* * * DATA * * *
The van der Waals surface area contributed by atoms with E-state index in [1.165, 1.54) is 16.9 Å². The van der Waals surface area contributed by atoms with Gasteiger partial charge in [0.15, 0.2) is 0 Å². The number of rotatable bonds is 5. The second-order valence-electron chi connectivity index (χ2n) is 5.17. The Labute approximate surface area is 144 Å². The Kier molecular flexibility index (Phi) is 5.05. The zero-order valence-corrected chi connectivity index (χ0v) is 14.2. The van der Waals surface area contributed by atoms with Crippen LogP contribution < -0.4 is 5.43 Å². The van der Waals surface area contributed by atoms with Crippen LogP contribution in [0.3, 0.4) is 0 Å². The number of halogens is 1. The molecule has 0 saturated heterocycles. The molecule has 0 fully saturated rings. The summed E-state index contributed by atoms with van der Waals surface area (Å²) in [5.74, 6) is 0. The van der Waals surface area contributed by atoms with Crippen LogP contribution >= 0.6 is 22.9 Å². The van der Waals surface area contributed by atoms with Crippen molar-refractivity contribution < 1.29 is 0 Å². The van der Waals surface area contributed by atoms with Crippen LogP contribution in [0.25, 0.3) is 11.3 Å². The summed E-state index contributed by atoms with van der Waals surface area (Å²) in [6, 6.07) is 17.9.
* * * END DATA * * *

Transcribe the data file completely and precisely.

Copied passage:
The van der Waals surface area contributed by atoms with E-state index in [1.165, 1.54) is 16.9 Å². The van der Waals surface area contributed by atoms with Gasteiger partial charge in [0.15, 0.2) is 0 Å². The number of rotatable bonds is 5. The second-order valence-electron chi connectivity index (χ2n) is 5.17. The Labute approximate surface area is 144 Å². The Kier molecular flexibility index (Phi) is 5.05. The zero-order valence-corrected chi connectivity index (χ0v) is 14.2. The van der Waals surface area contributed by atoms with Crippen LogP contribution < -0.4 is 5.43 Å². The van der Waals surface area contributed by atoms with Crippen LogP contribution in [0.3, 0.4) is 0 Å². The number of halogens is 1. The molecule has 0 saturated heterocycles. The molecule has 0 fully saturated rings. The summed E-state index contributed by atoms with van der Waals surface area (Å²) in [5.74, 6) is 0. The van der Waals surface area contributed by atoms with Crippen LogP contribution >= 0.6 is 22.9 Å². The van der Waals surface area contributed by atoms with Crippen molar-refractivity contribution < 1.29 is 0 Å². The van der Waals surface area contributed by atoms with Crippen LogP contribution in [0.25, 0.3) is 11.3 Å². The summed E-state index contributed by atoms with van der Waals surface area (Å²) in [6, 6.07) is 17.9.